Have you heard of the vodka pie crust recipe? It made big news in the baking world when Cook's Illustrated first published it last fall. Half of the pie dough's moisture comes from vodka, which is 40% pure alcohol. The alcohol doesn't promote gluten formation, so it helps the crust stay much flakier and more tender - a foolproof help to those of us who tend to overwork our pie dough.
So, how does this pie dough work? Is the unconventional addition of vodka worth it? We gave it a spin and here are our thoughts.
A pie crust is made of just a few things, as Emma described. The vodka recipe doesn't change much of that classic formula of fat, flour, and liquid; the vodka is the main innovation.
This recipe specifically calls for a food processor to mix the dry ingredients (flour, salt, sugar) and the fat (a mixture of butter and shortening). We mixed those up in a jiffy and cut in the butter and shortening. We pulverized these with just a couple quick bursts (watch for a more detailed post on the whole process of making a pie soon).
Then it was time to add the vodka! (We used Sobieski Vodka, an inexpensive but very nice variety from Poland that we've been trying out. It's actually the #1 vodka in Poland and only recently introduced to the US.) An equal amount of vodka and water go into this crust recipe. We stirred it around with a spatula and the dough quickly formed a smooth ball. We wrapped it in plastic and put it in the fridge to chill.
Now, here is where this crust gets tricky. There is quite a bit of extra moisture in it because of the vodka. See, most of that alcohol burns off while cooking, leaving a flaky, tender crust behind. But meanwhile the unbaked dough is very sticky - much, much stickier than the stiff pie dough we're used to. So here is the main tip we would offer when working with this recipe:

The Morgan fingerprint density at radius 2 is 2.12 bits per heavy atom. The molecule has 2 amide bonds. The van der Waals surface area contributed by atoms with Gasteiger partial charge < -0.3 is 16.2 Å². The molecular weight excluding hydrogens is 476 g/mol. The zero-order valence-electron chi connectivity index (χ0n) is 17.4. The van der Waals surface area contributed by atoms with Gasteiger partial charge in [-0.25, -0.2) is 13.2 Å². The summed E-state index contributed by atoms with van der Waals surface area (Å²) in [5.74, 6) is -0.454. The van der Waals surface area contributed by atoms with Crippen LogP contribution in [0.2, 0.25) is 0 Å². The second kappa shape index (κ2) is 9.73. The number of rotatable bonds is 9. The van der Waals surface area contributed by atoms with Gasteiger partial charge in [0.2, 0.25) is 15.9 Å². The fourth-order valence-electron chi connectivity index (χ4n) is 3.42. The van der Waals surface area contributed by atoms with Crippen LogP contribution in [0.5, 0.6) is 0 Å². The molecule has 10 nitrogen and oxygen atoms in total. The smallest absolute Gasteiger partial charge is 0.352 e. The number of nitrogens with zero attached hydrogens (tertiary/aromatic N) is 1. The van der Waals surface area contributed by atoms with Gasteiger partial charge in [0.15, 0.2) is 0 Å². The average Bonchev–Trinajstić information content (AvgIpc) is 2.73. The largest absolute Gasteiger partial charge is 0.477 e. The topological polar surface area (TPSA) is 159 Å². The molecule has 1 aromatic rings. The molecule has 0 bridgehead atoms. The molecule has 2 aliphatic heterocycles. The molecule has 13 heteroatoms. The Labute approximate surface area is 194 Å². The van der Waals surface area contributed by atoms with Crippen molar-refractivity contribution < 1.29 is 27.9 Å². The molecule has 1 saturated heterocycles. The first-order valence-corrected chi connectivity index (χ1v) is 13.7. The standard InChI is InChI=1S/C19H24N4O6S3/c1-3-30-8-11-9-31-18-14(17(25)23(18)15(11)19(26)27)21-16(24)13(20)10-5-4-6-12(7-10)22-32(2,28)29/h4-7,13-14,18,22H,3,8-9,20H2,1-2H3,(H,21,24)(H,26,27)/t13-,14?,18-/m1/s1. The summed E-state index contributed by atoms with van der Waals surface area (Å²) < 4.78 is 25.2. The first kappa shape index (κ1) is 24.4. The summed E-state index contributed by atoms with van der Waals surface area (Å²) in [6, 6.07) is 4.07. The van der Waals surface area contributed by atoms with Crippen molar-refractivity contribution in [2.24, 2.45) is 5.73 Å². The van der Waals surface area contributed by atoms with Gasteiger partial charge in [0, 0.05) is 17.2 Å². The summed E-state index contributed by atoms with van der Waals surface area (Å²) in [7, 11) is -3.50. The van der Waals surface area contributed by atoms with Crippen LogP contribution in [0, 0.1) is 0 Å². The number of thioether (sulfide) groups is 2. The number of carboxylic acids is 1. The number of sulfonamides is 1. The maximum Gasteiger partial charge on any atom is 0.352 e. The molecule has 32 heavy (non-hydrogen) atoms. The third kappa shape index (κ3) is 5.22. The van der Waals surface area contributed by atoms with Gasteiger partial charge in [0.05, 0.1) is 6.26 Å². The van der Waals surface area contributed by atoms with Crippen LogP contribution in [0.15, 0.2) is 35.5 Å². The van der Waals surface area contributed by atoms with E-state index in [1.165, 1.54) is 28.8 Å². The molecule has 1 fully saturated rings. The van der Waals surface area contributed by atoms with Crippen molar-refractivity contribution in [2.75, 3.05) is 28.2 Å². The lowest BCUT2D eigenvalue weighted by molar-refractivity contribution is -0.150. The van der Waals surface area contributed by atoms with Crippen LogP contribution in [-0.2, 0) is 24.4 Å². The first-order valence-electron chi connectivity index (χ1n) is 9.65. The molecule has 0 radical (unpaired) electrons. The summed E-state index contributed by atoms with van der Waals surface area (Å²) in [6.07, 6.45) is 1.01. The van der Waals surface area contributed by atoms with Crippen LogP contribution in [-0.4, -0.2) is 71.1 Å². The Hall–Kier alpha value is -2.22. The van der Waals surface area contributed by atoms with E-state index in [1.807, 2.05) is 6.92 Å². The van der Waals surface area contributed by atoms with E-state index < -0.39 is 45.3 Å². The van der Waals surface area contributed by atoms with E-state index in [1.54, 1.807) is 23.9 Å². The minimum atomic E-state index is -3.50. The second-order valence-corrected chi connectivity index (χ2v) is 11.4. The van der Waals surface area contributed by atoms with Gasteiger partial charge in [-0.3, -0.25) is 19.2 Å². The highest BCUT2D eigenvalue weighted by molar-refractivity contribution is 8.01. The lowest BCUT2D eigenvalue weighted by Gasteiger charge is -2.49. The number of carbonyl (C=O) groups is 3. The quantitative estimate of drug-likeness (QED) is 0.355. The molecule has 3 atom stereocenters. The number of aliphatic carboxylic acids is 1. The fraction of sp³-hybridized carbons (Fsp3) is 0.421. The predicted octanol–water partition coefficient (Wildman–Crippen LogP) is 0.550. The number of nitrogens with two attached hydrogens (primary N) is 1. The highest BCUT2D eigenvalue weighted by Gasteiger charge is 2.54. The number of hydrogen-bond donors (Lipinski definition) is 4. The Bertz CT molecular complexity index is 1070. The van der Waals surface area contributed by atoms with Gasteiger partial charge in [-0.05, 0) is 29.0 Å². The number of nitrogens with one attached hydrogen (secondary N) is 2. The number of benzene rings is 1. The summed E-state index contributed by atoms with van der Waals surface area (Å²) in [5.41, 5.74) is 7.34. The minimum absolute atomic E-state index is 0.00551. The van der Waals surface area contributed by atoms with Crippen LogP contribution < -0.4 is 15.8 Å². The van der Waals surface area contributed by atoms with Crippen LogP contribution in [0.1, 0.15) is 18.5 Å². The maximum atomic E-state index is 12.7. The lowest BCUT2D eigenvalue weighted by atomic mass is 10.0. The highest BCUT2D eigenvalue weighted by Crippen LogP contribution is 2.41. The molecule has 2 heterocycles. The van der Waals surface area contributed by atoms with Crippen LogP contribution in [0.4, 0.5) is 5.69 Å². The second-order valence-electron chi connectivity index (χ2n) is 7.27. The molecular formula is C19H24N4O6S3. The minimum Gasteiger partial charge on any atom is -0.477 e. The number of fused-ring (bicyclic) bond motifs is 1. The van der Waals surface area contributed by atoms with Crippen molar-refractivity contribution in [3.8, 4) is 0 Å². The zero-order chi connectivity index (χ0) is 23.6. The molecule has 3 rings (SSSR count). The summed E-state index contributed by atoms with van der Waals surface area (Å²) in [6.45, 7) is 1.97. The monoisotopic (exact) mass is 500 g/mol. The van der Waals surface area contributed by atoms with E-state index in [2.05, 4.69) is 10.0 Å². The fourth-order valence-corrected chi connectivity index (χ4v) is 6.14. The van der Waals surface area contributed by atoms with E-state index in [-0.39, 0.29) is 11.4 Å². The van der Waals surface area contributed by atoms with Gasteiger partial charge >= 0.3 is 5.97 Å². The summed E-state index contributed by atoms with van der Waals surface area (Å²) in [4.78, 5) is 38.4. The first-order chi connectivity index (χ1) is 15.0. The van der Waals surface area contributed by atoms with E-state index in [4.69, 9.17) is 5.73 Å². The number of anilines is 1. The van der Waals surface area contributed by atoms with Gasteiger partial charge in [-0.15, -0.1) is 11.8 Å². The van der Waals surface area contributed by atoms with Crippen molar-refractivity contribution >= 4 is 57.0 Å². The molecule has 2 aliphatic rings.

• Chill your dough until it's as stiff as taffy or another hard candy. You want to still be able to roll it out, but it should be very stiff. Otherwise it will stick to your rolling board or countertop very badly, no matter how much flour you use.
After a couple false starts trying to get this very soft, biscuit-y dough into our pan in one piece we just patted it out from the middle of the pan. It didn't look pretty, but it held promise.
Sure enough, this baked dough (we had some scraps we baked and ate immediately) was the tenderest, flakiest crust we'd ever used in a pie. Delicious! (And no taste of alcohol, in case you were wondering.)
We're not the first to blog this pie crust; check out these commentaries as well, both with reprints of the recipe.
Have you ever tried this pie dough? We are definitely adding it to our regular repertoire.
Related: Recipe: Basic Pie Crust
(Images: Faith Durand)